Yes, China is increasing its scientific enterprise in terms of people and research output. And while the relative quality of that research is likely improving to the level found in more established research systems, there appears to be at least one significant impediment to that improvement.
Nature News reports on another instance of corruption affecting Chinese scientific research. This time its the misuse of over $4 million U.S. awarded to five research universities. Seven scientists were named, and six are currently detained. Two of those six have already started prison terms.
(For what it’s worth, even though it’s Chinese prison, I’m sympathetic to this level of punishment for the kinds of misconduct involved here.)
I suffer no illusion that other research systems are perfect. But the kinds of scientific misconduct in other countries do not raise to the level I’ve seen reported in China. Hopefully that will change, but in the meantime, I think it is something that should be part of any thorough analysis of the value in research, regardless of country.
Should’ve has been around since 2007, but I didn’t discover it until I saw this notice of an upcoming reading at the National Academy of Sciences building. Written by Roald Hoffman, a Nobel Laureate in Chemistry and member of the National Academy of Sciences, Should’ve traces the impact of one scientist’s suicide on members of his family. The suicide was prompted (at least it seems), by the social implications of the man’s research, but the picture is more complicated than that.
Hoffman has written or co-written two other plays. Oxygen wrestles with the late-18th century ‘discovery’ of the element and the associated theories around what the element actually is. Something That Belongs To You is a semi-autobiographical work. This is in addition to his research output and his poetry. He also founded and helps organize the Entertaining Science cabaret series at the Cornelia Street Cafe in New York City. (and yes, I’m envious.)
Earlier this year I wrote about a case where the National Institutes of Health (NIH) was alleged to have acted improperly in a case involving a research study. Public Citizen lodged a complaint with the Department of Health and Human Service’s (HHS) Office of Inspector General claiming that senior officials from the NIH and HHS interfered with the decision process of the Office for Human Subjects Research Protection (OHRP). The specific case involved a research study on premature infants and optimal oxygen levels.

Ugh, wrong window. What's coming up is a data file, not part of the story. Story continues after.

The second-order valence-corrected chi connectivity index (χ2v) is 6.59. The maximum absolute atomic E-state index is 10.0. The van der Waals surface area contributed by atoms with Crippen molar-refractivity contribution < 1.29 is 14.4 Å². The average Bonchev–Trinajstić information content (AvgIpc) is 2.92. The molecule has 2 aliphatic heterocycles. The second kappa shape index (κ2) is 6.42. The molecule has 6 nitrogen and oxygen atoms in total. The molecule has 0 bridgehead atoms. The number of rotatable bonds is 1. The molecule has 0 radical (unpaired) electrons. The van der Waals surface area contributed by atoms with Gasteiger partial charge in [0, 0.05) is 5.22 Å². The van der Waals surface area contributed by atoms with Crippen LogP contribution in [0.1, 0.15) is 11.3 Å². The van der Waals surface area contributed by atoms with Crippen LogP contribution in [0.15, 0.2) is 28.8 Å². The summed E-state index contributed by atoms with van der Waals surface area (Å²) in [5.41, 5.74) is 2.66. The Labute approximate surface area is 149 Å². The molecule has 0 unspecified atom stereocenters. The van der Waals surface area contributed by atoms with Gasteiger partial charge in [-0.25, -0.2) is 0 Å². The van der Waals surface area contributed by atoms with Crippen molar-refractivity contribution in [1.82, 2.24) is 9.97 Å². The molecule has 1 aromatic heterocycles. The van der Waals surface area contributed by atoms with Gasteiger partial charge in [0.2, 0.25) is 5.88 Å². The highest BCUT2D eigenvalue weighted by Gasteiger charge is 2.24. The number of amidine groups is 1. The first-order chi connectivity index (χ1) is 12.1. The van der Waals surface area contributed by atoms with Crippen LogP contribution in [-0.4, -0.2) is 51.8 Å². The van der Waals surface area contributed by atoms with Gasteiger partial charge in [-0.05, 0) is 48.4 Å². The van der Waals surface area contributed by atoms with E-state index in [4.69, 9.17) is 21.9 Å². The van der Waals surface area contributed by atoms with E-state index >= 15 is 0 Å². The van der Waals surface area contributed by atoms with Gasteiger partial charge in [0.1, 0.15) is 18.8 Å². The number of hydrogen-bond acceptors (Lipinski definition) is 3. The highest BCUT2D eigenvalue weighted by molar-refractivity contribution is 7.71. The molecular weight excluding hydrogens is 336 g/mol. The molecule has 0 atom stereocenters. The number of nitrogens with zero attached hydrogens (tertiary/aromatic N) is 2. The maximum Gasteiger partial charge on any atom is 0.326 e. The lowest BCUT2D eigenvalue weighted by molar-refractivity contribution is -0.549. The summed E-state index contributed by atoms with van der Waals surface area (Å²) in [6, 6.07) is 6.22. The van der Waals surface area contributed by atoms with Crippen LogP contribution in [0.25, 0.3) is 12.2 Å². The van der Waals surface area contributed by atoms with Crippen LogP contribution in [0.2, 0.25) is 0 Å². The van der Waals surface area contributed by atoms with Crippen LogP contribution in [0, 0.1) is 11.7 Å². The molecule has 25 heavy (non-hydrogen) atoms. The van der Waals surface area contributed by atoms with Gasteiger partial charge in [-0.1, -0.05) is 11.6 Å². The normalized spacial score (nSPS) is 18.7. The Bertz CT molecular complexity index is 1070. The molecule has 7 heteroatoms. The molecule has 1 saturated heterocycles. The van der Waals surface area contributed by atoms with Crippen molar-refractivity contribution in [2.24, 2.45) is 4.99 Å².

Earlier this month the Office of Inspector General issued its report on the allegations (H/T ScienceInsider). The main conclusions were that senior NIH and HHS officials did not interfere in the initial decision of the OHRP, and that the subsequent communications between those officials and the OHRP was permissible under the law. The OIG issued a separate report on how OHRP conducted its evaluation of the research study. Public Citizen is not happy with the decision, characterizing the investigation as a ‘whitewash.’
While the OIG report indicated that OHRP is not an independent organization, part of the Public Citizen complaint indicated (page 2) that moving OHRP out of the NIH was done in part to insulate the office from interference by NIH officials. It seems worth revisiting whether or not OHRP and related ethics organizations within HHS and NIH should be independent from those entities.
In related news, the ScienceInsider article (and the behind a paywall, Chronicle of Higher Education reporting it references) suggests that OHRP may soon be ready to issue new proposed rules on human subjects research. This would seem to be forward progress on the Common Rule, which was the subject of a public comment period back in 2011. As it hasn’t be revised in decades, it’s long overdue.
The next meeting of the Presidential Commission for the Study of Biomedical Issues is in Washington on next Wednesday, August 20. The agenda is now available, and the meeting will be webcast via a link on the meetings page of the website.
The focus of this one day meeting is on neuroscience. Panels will focus on cognitive enhancements, direct-to-consumer neurotechnology and neuroscience research. As I speculated in May, these topics are part of the second volume of the Commission’s report on the brain. Perhaps the Commission will hint at when Volume 2 will be ready (I’d guess by the end of the year.)
Public comments will be accepted before the meeting. Email the commission at info at bioethics dot gov.